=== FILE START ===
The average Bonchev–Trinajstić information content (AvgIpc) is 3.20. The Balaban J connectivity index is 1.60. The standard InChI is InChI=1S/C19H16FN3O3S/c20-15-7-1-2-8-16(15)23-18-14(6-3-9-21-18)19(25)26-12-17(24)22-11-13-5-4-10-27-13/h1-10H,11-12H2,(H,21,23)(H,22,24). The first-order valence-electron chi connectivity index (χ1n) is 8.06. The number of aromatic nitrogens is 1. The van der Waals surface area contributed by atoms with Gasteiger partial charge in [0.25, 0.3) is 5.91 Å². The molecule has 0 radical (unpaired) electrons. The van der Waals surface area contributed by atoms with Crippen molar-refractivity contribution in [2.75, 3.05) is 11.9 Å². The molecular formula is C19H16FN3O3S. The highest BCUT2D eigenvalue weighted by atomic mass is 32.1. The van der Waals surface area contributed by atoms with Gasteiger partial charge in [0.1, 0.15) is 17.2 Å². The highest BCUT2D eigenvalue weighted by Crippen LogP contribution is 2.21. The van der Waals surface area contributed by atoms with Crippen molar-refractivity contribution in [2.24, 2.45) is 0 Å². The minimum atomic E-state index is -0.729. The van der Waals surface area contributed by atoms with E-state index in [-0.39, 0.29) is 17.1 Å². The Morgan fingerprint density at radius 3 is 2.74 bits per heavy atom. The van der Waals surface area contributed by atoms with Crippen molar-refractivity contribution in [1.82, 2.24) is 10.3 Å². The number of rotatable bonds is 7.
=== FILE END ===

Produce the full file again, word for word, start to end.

The average Bonchev–Trinajstić information content (AvgIpc) is 3.20. The Balaban J connectivity index is 1.60. The standard InChI is InChI=1S/C19H16FN3O3S/c20-15-7-1-2-8-16(15)23-18-14(6-3-9-21-18)19(25)26-12-17(24)22-11-13-5-4-10-27-13/h1-10H,11-12H2,(H,21,23)(H,22,24). The first-order valence-electron chi connectivity index (χ1n) is 8.06. The number of aromatic nitrogens is 1. The van der Waals surface area contributed by atoms with Gasteiger partial charge in [0.25, 0.3) is 5.91 Å². The molecule has 0 radical (unpaired) electrons. The van der Waals surface area contributed by atoms with Crippen molar-refractivity contribution in [2.75, 3.05) is 11.9 Å². The molecular formula is C19H16FN3O3S. The highest BCUT2D eigenvalue weighted by atomic mass is 32.1. The van der Waals surface area contributed by atoms with Gasteiger partial charge in [0.1, 0.15) is 17.2 Å². The highest BCUT2D eigenvalue weighted by Crippen LogP contribution is 2.21. The van der Waals surface area contributed by atoms with Crippen molar-refractivity contribution in [2.24, 2.45) is 0 Å². The minimum atomic E-state index is -0.729. The van der Waals surface area contributed by atoms with E-state index in [-0.39, 0.29) is 17.1 Å². The Morgan fingerprint density at radius 3 is 2.74 bits per heavy atom. The van der Waals surface area contributed by atoms with Crippen molar-refractivity contribution in [1.82, 2.24) is 10.3 Å². The number of rotatable bonds is 7.